I will continue to ponder the idea of Tillich's that there can be no such thing as an atheist. One of my Twitter and Facebook friends is a minister in Jonesboro, AR who mentioned that Helen Keller said that she always knew God was there but she didn't know the name for what she felt until later.

Saturday, February 13, 2010

The Indirect Approach to Happiness, Truth, God and All

Am reading a wonderful book, Parker Palmer's The Promise of Paradox. Written thirty years ago but is quite up to date in assessing our culture.

But personal well-being is one of those strange things that eludes those who aim directly at it and comes to those who aim elsewhere. It was best said in the words of Jesus: "He who seeks his life will lose it, and he who loses his life . . . will find it" (Matthew 10:39).

from Parker J. Palmer The Promise of Paradox: A Celebration of Contradictions in the Christian Life - 3rd edition, Ch4 A Place Called Community page 72, published by Jossey-Bass.

It just so happens that I recall several other posts I've made along these lines.

from June 4, 2008

Genuine Truth in Temporal Existence - K. Jaspers

from a Karl Jasper's lecture in 1935, in the middle of his discussion of Nietsche and Kierkegaard:

Masks: With this basic idea is connected the fact that both, the most open and candid of thinkers, had a misleading aptitude for concealment and masks. For them masks neccessarily belong to the truth. Indirect communication becomes for them the sole way of communicating genuine truth, indirect communication, as expression, is appropriate to the ambiguity of genuine truth in temporal existence, in which process it must be grasped through sources in every Existenz.

From "Reality, Man and Existence: Essential Works of Existentialism" ed by H. J. Blackham. Bantam Books. (I bought this book in 1974 and forgot about it until recently uncovering it while going through my things).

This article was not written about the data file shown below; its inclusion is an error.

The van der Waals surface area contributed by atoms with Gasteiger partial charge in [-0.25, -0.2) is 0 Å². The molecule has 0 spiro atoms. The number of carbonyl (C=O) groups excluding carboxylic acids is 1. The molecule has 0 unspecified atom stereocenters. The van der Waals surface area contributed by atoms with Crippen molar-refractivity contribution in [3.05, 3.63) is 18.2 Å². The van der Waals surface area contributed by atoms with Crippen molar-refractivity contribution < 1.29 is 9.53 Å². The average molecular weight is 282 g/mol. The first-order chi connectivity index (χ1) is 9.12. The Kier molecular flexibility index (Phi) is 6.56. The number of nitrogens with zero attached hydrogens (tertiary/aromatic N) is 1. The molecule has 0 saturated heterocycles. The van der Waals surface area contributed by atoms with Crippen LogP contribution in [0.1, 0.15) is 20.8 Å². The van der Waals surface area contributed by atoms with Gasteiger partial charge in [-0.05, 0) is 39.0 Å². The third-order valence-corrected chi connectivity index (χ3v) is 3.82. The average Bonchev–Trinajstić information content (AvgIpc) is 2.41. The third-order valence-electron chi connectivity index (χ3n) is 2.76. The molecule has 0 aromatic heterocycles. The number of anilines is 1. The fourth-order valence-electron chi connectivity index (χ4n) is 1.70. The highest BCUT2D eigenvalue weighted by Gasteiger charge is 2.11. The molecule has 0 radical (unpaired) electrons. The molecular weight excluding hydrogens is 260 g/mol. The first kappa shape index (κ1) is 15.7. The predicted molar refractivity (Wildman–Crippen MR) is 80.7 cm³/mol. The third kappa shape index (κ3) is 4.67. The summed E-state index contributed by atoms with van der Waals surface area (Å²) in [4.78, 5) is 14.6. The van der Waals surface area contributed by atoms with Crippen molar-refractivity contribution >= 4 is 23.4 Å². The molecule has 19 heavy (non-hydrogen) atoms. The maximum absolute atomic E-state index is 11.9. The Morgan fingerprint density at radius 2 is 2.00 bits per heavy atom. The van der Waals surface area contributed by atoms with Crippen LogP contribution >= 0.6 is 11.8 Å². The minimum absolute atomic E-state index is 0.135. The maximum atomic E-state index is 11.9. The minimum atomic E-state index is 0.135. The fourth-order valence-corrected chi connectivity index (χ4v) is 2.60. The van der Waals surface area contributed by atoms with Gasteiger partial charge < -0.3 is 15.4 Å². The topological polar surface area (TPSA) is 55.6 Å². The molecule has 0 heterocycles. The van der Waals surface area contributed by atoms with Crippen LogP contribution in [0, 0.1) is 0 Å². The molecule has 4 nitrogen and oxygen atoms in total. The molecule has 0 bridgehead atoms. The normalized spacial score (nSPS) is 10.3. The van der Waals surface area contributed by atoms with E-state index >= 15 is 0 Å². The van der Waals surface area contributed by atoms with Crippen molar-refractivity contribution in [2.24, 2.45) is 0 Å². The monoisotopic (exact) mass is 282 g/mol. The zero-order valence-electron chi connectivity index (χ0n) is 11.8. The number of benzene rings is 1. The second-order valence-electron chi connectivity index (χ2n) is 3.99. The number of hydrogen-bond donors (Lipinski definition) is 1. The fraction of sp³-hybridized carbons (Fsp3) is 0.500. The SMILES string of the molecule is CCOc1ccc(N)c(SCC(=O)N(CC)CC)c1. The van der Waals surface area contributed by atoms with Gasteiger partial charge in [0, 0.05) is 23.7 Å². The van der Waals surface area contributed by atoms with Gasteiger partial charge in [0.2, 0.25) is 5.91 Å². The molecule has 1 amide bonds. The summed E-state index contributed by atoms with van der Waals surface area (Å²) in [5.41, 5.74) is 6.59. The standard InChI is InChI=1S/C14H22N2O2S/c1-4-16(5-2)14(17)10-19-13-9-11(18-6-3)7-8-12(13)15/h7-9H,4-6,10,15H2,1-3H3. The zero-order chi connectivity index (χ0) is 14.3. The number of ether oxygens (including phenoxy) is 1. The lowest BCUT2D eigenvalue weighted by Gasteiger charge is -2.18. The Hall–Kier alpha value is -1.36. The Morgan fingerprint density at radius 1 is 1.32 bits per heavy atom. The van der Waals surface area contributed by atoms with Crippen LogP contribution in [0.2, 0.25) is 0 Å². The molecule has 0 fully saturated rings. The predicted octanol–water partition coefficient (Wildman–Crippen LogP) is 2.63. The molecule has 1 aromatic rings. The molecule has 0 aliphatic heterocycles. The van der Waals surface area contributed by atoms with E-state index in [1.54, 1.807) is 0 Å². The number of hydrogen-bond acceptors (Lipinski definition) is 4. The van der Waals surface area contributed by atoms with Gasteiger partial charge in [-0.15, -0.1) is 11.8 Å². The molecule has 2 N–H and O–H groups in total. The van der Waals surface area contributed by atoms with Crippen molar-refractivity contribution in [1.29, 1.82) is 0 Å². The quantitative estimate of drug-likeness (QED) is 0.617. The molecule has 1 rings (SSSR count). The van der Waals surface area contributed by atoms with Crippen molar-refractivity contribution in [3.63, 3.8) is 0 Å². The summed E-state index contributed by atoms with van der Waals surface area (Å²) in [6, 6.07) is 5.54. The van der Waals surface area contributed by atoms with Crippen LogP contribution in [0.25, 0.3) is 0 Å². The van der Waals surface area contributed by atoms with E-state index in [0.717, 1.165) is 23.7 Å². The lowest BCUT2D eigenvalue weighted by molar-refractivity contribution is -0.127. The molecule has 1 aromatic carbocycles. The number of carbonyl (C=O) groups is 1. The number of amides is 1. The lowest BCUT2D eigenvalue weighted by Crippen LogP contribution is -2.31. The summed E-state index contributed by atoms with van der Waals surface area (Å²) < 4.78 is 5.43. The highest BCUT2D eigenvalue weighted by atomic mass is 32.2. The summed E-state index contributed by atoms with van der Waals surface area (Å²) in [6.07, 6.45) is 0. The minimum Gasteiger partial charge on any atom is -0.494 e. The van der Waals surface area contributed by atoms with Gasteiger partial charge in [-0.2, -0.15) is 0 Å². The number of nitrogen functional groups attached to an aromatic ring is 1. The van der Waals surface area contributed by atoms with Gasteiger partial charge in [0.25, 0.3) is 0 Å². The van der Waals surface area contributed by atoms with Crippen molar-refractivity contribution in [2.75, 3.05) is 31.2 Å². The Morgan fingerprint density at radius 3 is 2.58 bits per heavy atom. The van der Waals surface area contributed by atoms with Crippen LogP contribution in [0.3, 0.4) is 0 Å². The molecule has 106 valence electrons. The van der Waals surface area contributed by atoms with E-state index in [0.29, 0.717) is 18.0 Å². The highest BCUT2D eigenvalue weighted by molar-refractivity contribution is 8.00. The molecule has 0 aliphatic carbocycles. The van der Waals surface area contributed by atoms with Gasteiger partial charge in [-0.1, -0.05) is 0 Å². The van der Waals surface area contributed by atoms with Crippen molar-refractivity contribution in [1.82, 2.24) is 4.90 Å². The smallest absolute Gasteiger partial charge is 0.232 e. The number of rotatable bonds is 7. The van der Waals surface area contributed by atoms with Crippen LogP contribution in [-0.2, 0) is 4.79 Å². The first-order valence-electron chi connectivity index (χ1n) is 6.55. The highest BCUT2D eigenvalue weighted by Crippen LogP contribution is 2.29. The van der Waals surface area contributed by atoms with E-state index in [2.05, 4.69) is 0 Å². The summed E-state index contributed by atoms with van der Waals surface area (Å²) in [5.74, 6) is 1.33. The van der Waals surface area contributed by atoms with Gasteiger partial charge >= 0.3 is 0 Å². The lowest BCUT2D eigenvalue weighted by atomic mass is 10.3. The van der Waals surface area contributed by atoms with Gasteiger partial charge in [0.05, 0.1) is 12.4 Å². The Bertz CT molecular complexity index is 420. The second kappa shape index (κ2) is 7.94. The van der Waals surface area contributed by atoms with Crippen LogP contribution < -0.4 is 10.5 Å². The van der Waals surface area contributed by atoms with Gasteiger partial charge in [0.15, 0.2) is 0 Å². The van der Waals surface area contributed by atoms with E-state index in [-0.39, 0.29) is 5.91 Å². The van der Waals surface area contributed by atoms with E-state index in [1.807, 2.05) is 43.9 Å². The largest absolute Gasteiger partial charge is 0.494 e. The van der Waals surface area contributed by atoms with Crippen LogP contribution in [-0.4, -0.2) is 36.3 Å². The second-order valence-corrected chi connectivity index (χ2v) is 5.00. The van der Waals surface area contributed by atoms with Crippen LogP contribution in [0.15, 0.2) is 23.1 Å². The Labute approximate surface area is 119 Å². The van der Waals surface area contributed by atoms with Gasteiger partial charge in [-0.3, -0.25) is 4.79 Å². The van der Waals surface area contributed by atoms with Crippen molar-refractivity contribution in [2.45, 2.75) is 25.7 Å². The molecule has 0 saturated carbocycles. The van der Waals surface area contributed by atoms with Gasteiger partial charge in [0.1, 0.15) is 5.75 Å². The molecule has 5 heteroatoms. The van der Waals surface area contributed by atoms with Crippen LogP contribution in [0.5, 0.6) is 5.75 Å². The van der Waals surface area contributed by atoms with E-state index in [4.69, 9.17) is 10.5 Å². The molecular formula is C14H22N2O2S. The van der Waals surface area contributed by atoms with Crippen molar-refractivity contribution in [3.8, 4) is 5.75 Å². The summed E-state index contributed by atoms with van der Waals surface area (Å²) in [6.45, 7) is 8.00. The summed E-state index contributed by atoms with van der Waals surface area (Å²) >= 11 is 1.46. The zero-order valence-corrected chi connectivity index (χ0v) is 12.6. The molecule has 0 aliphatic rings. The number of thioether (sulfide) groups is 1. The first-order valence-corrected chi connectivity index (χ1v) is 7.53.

Monday, February 27, 2006

Kierkegaard Quote

from Soren Kierkegaard*

"First and foremost, no impatience . . . A direct attack only strengthens a person in his illusion, and at the same time embitters him. There is nothing that requires such gentle handling as an illusion, if one wishes to dispel it. If anything prompts the prospective captive to set his will in opposition, all is lost. . . [The indirect method. . . . loving and serving the truth, arranges everything. . . . and then shyly withdraws (for love is always shy), so as not to witness the admission which he makes to himself alone before God - that he has lived hitherto in an illusion."

I have been all these people: attacker, attacked, and the one under an illusion. Wish that years ago I had read this and taken to heart.

*from p. 93 of Mapping Postmodernism by Robert C. Greer, 2003 Intervarsity Press. His footnote is the following: Soren Kierkegaard, The Point of View of My Work as an Author, in The Modern Tradition: Backgrounds of Modern Literature, ed. Richard Ellmann and Charles Feidelson Jr. (New York: Oxford University Press, 1965), p. 751; cited in Taylor, Myth of Certainty, pp. 25-26